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My Thighs are Not Distracting

I was seven years old the first time I was taught to be ashamed of my body. I vividly remember publicly standing up with my female classmates and slowly reaching my arms down my legs to see if the hem of my shorts reached my fingertips. I didn’t understand why my comfortable athletic shorts were distracting, but I understood I was meant to feel shame and humiliation. Dress codes exist in schools throughout America and thousands of femme presenting people across the country have similar stories. Sexist dress codes in American schools teach children from a young age that it is acceptable to sexualize female bodies, which perpetuates a culture of victim-blaming. However, schools continue to enforce these problematic dress codes to the detriment of their students.

One problem with many dress codes is that they target female bodies. Schools often specifically prohibit the visibility of certain body parts, including “backs, midriff, cleavage, shoulders, and legs, among others,” which are commonly highlighted in feminine clothing, notes the Responsible Sex Education Institute (#IAmNotADistraction). These parts are not inherently sexual, but by prohibiting them, schools drill the idea into the minds of impressionable youth that they are provocative and should be covered up. In addition, all bodies are different, so enforcement differs across body types. For instance, a girl with larger breasts may show more cleavage in one shirt than a girl with smaller breasts wearing the same shirt. Targeting peers with different bodies and banning different body parts can trigger insecurities and body image issues. In a story that made national headlines, Florida resident Riley O’Keefe said that the administration was “making girls feel ashamed of their bodies” when they edited her yearbook photo to cover her chest (O’Keefe qtd. in Cramer). Harmful rules targeting specific body types make dress codes damaging for girls’ body image.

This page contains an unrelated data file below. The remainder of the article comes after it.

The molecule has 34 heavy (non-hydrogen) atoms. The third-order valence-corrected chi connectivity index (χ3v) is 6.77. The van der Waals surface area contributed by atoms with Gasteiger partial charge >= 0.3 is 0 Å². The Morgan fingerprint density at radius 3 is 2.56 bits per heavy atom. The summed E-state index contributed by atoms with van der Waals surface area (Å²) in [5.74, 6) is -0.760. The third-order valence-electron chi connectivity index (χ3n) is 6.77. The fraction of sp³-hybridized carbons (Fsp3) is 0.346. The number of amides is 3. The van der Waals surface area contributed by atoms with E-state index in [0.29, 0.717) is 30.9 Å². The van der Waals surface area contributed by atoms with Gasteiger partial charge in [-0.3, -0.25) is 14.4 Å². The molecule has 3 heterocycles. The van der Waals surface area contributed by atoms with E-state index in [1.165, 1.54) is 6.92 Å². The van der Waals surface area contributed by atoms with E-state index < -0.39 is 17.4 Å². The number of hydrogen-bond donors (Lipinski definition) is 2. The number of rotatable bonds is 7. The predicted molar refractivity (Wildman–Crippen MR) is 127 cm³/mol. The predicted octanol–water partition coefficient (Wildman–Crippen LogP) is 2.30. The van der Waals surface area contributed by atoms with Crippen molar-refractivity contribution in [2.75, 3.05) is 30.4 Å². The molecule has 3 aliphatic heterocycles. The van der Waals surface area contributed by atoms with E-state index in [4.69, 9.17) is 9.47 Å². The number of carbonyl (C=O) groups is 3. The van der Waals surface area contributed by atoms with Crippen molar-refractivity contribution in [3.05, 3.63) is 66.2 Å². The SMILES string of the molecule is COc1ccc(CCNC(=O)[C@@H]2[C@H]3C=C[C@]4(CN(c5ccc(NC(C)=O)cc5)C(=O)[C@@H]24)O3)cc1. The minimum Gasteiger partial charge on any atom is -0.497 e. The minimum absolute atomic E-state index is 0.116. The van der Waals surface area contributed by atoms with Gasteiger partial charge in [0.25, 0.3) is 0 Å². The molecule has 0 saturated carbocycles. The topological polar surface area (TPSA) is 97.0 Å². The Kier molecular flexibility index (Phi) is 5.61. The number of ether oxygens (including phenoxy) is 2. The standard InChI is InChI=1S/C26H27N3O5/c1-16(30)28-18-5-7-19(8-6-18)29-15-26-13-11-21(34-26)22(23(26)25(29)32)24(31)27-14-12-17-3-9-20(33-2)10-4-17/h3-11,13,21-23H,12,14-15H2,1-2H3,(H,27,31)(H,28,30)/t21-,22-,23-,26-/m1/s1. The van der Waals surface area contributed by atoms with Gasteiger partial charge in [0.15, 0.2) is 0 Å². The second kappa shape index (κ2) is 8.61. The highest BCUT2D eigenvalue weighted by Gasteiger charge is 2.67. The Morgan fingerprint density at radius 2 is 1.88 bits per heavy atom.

Arguably, the biggest problem with dress codes is how they are enforced. Dress codes often have unclear rules, for instance, the Thurgood Marshall Academy Dress Code states “other inappropriate items determined by a[n]... administrator will not be allowed” (qtd. in DRESS CODED). This creates opportunities for biased and discriminatory enforcement. In addition, a study by the National Women’s Law Commission found that "teachers, administrators, and even security guards and school police unnecessarily touch girls without their consent” during enforcement (DRESS CODED), which not only makes schools feel unsafe but also further emphasizes that it is okay to objectify women. Punishments are often humiliating and detrimental to the learning of students, ranging from wearing a dress code violation shirt to being sent home from school. By enforcing dress codes in a way that objectifies and humiliates the violators and hinders their learning instead of treating a violation like the minor infraction that it is, schools are creating a hostile learning environment.

Administrations often argue that dress codes reduce distractions in classrooms. However, the “distractions” they use as justification are typically sexual. This justification “sends the clear message that boys are not responsible for their bad behavior. By blaming boys’ misconduct on girls’ choices, schools promote an environment where sexual harassment is excused” (DRESS CODED). Allowing boys to hear messages permitting objectification and harassment of women in schools has incalculable consequences later in life that lead to sexual assault and harassment in the workplace. If boys are distracted by seeing nonsexual parts of women’s bodies in a nonsexual context, then they should be the ones punished. By citing “distractions” when enforcing dress codes, schools create an even more damaging environment.

As schools continue to enforce harmful dress codes, we must ask ourselves: why are the thighs of children considered “distracting?” Why are we sacrificing girls’ ability to learn for “distractions” that should be the fault of the boys being distracted? Is this the environment we want our daughters to learn in?

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